Interaction models assessing the simultaneous influence of linear binding to AGP and linear or non-linear binding to HSA (Equation (4) or Equation (5), Appendix Appendix 1), did not fit the data as well as the non-linear AGP model solely (ΔOF < −3.5, P = 0.06), whatever the number of binding sites assumed for HSA. Conversely, by using Equation (6) (non-linear AGP and linear HSA relationship) a statistical improvement of the model was observed (ΔOF < −9.8, P = 1.7 × 10−3). The Kd value for AGP was 411 ± 39.1 ng ml−1 and for HSA was 22 300 ± 7850 ng ml−1 for two binding sites (no difference was observed considering one, two or three binding sites). The goodness-of-fit plots were, however, not better than the ones considering AGP only and showed similar non-significant bias (MPE 4%) and precision (MRSE 42%). The influence of HSA on the prediction of Cu was thus considered marginal and was not retained. The final results of the analyses of Ctot as a function of Cu and conversely are presented in Table 3. The model-based relationship between imatinib total and free concentrations based on the final relationship (Equation (3)) using a Kd of 319 ng ml−1 and a L of 11 700, stratified according to several levels of AGP concentrations, is presented in Figure 4. Figure 5 provides goodness-of-fit plots of observed vs. predicted and individual predicted free imatinib concentrations from the final model.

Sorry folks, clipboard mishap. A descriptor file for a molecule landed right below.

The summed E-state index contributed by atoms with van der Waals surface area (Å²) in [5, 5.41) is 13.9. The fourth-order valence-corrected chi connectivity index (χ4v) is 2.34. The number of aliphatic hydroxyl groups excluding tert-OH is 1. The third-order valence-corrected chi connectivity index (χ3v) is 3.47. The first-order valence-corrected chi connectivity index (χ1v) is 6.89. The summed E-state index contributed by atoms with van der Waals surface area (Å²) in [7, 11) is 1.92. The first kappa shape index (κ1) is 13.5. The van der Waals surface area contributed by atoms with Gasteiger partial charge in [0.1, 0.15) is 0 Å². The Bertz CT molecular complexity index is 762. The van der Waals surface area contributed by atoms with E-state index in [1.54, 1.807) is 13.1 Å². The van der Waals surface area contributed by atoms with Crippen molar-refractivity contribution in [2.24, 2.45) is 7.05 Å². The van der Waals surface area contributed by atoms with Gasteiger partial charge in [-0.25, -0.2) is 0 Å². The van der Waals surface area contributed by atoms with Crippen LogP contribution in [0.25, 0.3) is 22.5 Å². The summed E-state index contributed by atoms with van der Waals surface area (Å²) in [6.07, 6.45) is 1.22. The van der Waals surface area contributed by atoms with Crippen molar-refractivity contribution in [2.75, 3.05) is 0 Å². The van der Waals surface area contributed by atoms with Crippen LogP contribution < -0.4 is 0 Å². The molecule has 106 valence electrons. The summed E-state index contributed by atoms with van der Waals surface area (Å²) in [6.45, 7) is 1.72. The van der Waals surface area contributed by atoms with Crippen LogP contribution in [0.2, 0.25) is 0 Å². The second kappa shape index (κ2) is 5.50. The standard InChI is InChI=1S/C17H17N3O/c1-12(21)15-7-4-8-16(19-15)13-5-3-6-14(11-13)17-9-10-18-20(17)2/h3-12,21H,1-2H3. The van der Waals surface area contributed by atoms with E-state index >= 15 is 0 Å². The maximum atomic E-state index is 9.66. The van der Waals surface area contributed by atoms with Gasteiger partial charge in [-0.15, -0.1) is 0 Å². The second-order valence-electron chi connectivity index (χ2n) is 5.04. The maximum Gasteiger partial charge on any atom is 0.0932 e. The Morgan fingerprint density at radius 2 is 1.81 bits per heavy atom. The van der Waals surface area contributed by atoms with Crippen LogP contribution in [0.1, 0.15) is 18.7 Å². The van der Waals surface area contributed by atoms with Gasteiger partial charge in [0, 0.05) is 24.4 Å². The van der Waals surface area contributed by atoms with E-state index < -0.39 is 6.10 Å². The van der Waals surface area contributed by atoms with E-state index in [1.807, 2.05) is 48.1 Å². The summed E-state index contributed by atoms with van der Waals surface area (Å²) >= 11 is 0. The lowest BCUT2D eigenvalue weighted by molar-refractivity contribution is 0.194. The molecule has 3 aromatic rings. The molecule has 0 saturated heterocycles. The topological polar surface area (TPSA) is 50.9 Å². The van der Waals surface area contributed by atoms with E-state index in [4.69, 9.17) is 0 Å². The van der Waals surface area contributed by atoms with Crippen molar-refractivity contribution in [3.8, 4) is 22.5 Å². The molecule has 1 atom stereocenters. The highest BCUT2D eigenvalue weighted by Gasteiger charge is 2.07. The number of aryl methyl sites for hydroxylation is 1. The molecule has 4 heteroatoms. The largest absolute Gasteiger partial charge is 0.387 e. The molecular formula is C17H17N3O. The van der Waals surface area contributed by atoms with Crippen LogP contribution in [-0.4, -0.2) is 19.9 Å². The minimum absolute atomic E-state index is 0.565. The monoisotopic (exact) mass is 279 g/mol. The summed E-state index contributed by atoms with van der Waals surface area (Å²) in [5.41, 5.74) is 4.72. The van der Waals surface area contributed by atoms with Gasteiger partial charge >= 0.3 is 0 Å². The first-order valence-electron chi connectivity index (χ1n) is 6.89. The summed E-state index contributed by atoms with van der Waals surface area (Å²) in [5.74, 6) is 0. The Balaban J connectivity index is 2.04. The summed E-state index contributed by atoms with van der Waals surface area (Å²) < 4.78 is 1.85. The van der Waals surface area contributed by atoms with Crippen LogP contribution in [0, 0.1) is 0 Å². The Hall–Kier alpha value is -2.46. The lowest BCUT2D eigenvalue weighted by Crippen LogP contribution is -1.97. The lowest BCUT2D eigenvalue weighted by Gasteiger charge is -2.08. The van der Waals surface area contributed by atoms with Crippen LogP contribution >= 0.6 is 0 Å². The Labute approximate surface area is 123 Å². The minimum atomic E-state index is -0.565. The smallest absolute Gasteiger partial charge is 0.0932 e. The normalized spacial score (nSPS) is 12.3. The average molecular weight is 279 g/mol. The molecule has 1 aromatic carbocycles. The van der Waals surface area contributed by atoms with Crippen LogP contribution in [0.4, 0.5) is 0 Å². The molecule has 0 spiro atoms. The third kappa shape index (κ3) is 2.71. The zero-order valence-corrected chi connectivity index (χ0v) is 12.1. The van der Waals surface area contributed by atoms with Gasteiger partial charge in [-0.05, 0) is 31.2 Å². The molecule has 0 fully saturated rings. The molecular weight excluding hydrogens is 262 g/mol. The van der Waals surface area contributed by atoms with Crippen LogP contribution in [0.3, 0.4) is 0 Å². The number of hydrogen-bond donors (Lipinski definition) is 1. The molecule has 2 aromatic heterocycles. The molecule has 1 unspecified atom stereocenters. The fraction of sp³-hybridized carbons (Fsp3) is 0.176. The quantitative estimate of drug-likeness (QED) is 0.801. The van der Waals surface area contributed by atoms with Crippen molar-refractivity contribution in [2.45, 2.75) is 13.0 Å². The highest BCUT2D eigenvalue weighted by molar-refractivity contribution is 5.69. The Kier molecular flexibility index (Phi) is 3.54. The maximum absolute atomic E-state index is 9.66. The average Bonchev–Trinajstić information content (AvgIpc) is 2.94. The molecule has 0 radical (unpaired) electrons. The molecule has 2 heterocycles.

figure

Figure 4. Imatinib total concentrations Ctot vs. predicted free concentrations based on the final model determined in this study, integrating AGP values of 0.5, 0.75, 1, 1.5 g l−1 and 2 g l−1

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figure

Figure 5. Goodness-of-fitplots of imatinib observed total concentrations (A and B) and unbound concentrations (C and D) vs. population predictions (A and C) and individual predictions (B and D) for the simultaneous fit

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Table 3. Population pharmacokinetic parameters of the final models using unbound and total concentrations of imatinib for the prediction of Cu (Model A) or Ctot (Model B)(simultaneous analysis)
Total PK ParametersTotal PK parametersUnbound PK parametersUnbound PK parameters
Model A: Cu = f (Ctot)*Model B: Ctot = f (Cu)
EstimateSE (%)EstimateSE (%)§
  1. *In this model, total PK parameters CLtot, Vd,tot and katot are estimated and Cu are predicted using:

  2. inline image (see text).

  3. †in this model, total unbound PK parameters are estimated CLu, Vd,u and kau, and Ctot are predicted using:

  4. inline image (see text). ‡SE, standard error of the estimates, expressed as CV%. §SE, standard error of the variance components, taken as square (SEestimate/estimate), expressed as a percentage. ¶Fixed value that represent the scaling factor that accounts for the difference in concentration unit between Ctot (ng ml−1) and total protein concentration AGP (g l−1), assuming a one-to-one molar binding ratio. **Estimates of variability expressed as coefficient of variation (CV%). ††Residual variability of the plasma concentration, expressed as CV%.

CLtot (l h−1)13.85CLu (l h−1)3866
Vd,tot (l)40917Vd,u (l)9 58020
katot (h−1)0.8073kau (h−1)0.9370
Kd (ng ml−1)3192Kd (ng ml−1)3163
L11 700L11 700